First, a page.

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We audited the Philadelphia, PA, Housing Authority’s use of public housing program operating funds because we received a complaint alleging that the Authority misused U.S. Department of Housing and Urban Development (HUD) funds.  Our objective was to determine whether allegations from the complaint had merit.  We focused the audit on whether the Authority properly procured (1) relocation services, (2) job training services, (3) a vehicle, (4) tablet computers, and (5) an office chair in accordance with HUD requirements.  We also wanted to determine whether it was owed funds from its agent, the City’s Redevelopment Authority, for past projects and followed its procedures for approving its chief executive officer’s salary.

Of the seven allegations in the complaint, two allegations had merit.  The Authority could not show that proposals for relocation services were evaluated based on the established evaluation criteria.  It also violated conflict-of-interest requirements when procuring job training services.  These conditions occurred because the Authority (1) lacked procedures to monitor its agent’s compliance with procurement requirements, (2) believed that an intergovernmental agreement was sufficient to address the conflict-of-interest situation, and (3) lacked controls to ensure that it obtained a waiver from HUD to avoid conflict-of-interest situations.  As a result, (1) HUD had no assurance that the proposal of the vendor that the Authority paid $860,132 for relocation services was the most advantageous to the project, and (2) the Authority made ineligible payments totaling $156,675 for job training services.  The Authority properly procured a vehicle for its chief executive officer, tablet computers, and an office chair.  It also was not owed funds from its agent, and it followed its procedures for approving its chief executive officer’s salary.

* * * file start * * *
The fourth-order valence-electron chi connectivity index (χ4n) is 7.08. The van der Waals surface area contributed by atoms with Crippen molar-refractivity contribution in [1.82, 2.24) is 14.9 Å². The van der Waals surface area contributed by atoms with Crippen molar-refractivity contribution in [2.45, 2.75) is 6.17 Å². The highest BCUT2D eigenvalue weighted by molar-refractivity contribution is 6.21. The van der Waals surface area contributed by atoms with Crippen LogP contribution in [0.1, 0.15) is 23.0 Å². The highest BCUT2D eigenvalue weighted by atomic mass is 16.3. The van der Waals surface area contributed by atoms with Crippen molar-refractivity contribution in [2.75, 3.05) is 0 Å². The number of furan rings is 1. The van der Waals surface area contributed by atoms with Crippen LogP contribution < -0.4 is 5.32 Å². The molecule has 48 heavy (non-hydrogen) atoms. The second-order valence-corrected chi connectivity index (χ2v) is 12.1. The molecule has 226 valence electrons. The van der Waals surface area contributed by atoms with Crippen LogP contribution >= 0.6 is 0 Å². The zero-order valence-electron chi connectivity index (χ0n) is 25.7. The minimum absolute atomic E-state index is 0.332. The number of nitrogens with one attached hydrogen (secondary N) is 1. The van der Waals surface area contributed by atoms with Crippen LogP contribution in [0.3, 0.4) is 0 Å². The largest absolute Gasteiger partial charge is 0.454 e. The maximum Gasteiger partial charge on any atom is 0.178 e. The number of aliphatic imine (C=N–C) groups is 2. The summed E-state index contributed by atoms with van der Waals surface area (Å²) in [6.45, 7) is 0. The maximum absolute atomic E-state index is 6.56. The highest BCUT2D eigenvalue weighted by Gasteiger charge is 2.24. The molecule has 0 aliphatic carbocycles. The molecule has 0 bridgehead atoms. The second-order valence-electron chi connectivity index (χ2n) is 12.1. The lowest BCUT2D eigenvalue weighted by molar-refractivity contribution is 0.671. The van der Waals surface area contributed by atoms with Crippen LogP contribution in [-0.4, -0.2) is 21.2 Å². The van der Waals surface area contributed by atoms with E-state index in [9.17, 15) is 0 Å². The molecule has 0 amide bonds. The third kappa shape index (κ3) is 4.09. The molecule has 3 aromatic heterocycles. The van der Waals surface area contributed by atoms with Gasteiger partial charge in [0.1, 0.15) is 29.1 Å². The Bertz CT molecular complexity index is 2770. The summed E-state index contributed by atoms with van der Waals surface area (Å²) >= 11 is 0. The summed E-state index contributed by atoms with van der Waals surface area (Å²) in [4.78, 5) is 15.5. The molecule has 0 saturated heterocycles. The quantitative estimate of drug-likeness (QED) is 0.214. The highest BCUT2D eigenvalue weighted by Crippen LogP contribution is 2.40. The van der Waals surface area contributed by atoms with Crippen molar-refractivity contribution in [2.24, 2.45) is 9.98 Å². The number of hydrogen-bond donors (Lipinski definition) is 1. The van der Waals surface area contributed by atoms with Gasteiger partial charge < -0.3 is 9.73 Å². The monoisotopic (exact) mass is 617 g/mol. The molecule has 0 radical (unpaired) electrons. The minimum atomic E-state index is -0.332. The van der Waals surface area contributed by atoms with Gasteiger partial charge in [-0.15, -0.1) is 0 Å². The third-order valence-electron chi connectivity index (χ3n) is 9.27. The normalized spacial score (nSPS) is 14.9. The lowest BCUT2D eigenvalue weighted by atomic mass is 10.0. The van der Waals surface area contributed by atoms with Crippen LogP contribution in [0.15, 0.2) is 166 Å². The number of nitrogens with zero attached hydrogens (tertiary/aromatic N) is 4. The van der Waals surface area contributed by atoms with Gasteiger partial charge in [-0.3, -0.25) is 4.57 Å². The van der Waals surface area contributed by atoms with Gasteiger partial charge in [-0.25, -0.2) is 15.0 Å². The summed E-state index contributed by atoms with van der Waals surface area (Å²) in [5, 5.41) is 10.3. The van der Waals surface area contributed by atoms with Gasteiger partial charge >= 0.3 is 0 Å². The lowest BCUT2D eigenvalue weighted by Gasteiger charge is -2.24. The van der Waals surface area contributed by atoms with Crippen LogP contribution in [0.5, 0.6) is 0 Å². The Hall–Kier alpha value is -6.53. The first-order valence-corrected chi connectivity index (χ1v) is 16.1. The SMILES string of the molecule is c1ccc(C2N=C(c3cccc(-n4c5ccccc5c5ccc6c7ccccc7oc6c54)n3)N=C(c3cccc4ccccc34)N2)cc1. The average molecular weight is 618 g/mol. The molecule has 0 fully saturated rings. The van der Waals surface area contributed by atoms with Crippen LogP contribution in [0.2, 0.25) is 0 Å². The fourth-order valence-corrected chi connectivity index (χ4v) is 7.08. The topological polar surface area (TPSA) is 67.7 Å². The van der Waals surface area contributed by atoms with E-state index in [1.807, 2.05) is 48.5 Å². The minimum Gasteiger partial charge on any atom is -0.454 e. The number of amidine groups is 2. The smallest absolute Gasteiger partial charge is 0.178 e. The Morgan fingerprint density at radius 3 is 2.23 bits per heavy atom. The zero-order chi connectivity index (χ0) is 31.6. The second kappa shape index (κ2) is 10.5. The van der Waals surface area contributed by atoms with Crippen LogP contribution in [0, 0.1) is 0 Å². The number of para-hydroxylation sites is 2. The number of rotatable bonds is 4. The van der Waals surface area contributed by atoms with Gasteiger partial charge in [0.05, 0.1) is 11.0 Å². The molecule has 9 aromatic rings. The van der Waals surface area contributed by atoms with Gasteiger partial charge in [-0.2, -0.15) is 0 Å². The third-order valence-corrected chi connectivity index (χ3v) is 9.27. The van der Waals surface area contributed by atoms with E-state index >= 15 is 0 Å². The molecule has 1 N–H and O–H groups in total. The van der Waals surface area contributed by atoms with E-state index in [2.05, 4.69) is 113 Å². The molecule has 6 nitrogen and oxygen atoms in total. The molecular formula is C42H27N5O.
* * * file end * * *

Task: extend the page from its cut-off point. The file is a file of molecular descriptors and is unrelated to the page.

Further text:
We recommend that HUD require the Authority to (1) provide documentation to show that the proposal of the vendor that it selected and paid $860,132 was the most advantageous or reimburse its program from non-Federal funds for any amounts that it cannot support, (2) develop and implement controls to monitor its agent to ensure that it procures products and services in accordance with procurement requirements, (3) reimburse its program $156,675 from non-Federal funds for the ineligible payments it made due to the conflict-of-interest situation identified by the audit, and (4) develop and implement controls to ensure that it obtains waivers from HUD before entering into agreements that create conflict-of-interest situations.